Reality TV ‘bombards’ young people with alcohol marketing, study says
In light of a new report which claims that young reality TV viewers are “bombarded” with images of alcohol use, we speak to Matt Lambert, CEO of UK alcohol regulatory body The Portman Group.
A study has made headlines after it stated that young people are being inundated with alcohol-related marketing when watching some of the most popular reality TV shows on UK screens.
The research, published in the Journal of Public Health, looked at images of alcohol use in shows including Love Island and Made in Chelsea.
Researchers looked at 264 episodes of 20 sample reality TV shows from 2019-2020 in English-speaking countries.
The aim was to measure the number of minute intervals during which “tobacco, alcohol, and HFSS imagery, including actual use, implied use, tobacco, alcohol or HFSS-related paraphernalia, and product-specific branding” appeared, per The Independent.
The study found that alcohol appeared in 39% of intervals and 98% of the shows in total. Alcohol use was seen on screen in 966 intervals across 212 episodes, while ‘implied alcohol use’, which includes someone holding an alcoholic drink, was seen in 4177 intervals across 250 episodes.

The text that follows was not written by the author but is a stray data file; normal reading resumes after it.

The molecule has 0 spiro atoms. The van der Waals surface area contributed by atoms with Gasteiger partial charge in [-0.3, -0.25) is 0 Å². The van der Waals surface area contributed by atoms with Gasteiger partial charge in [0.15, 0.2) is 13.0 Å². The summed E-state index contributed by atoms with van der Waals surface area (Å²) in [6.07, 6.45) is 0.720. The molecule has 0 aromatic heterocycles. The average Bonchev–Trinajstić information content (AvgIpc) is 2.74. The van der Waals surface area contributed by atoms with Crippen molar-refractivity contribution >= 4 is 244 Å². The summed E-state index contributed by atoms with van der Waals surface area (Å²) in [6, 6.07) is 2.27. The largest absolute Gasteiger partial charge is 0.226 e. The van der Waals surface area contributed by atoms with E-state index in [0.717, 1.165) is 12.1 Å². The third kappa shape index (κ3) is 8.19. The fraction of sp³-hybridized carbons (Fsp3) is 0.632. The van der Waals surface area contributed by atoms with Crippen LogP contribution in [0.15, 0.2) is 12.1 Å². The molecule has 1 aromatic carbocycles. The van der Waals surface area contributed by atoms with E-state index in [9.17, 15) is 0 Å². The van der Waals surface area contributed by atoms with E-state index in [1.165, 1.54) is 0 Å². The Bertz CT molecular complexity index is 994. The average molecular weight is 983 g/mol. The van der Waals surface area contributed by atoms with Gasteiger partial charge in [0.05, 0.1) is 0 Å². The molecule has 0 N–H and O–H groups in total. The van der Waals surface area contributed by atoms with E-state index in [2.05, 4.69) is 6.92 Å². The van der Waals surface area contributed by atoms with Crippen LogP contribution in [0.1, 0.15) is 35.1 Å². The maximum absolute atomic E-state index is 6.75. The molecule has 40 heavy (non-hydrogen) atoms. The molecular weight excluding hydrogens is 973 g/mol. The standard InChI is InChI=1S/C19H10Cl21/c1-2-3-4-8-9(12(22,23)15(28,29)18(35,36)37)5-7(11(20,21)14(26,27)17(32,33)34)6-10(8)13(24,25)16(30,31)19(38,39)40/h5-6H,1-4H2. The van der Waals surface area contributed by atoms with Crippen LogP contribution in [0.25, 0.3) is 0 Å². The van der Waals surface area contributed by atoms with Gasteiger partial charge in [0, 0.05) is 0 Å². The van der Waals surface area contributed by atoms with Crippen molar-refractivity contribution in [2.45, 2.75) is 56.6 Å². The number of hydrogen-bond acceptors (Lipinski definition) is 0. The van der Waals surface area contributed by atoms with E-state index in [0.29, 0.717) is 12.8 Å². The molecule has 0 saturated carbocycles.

Alcohol Health Alliance chairman, Professor Sir Ian Gilmore, said of the findings: “Seeing people drink alcohol on our television screens glamorises drinking and helps create a culture where alcohol is seen as an essential part of everyday life. It also represents a form of alcohol marketing.
“As alcohol is an age-restricted, health harming product, children and young people, in particular, should be protected from exposure to alcohol marketing on the television shows that they watch. Numerous studies show that the more often young people are exposed to alcohol marketing, the more likely they are to start drinking at an earlier age.”
However, Matt Lambert, CEO of trade social responsibility and regulatory body the Portman Group, called for some perspective. He told db:
“The UK is a well regulated market and the Portman Group Code of Practice is one of many provisions that ensures that alcohol is not promoted to under 18s. As such we have played a role in ensuring over a decade of falls in youth drinking (NHS Digital, August 2019).
“The TV programmes in question by this study were tailored to an adult audience. The settings, including restaurants and pubs, are generally places in which alcohol will naturally appear. Consumed in moderation alcohol is a positive part of British society and culture.
“Alcohol misuse and underage drinking are serious issues that require multiple approaches to address. We support proven targeted measures that address the complexities of alcohol harm rather than blanket measures targeting adult audiences.”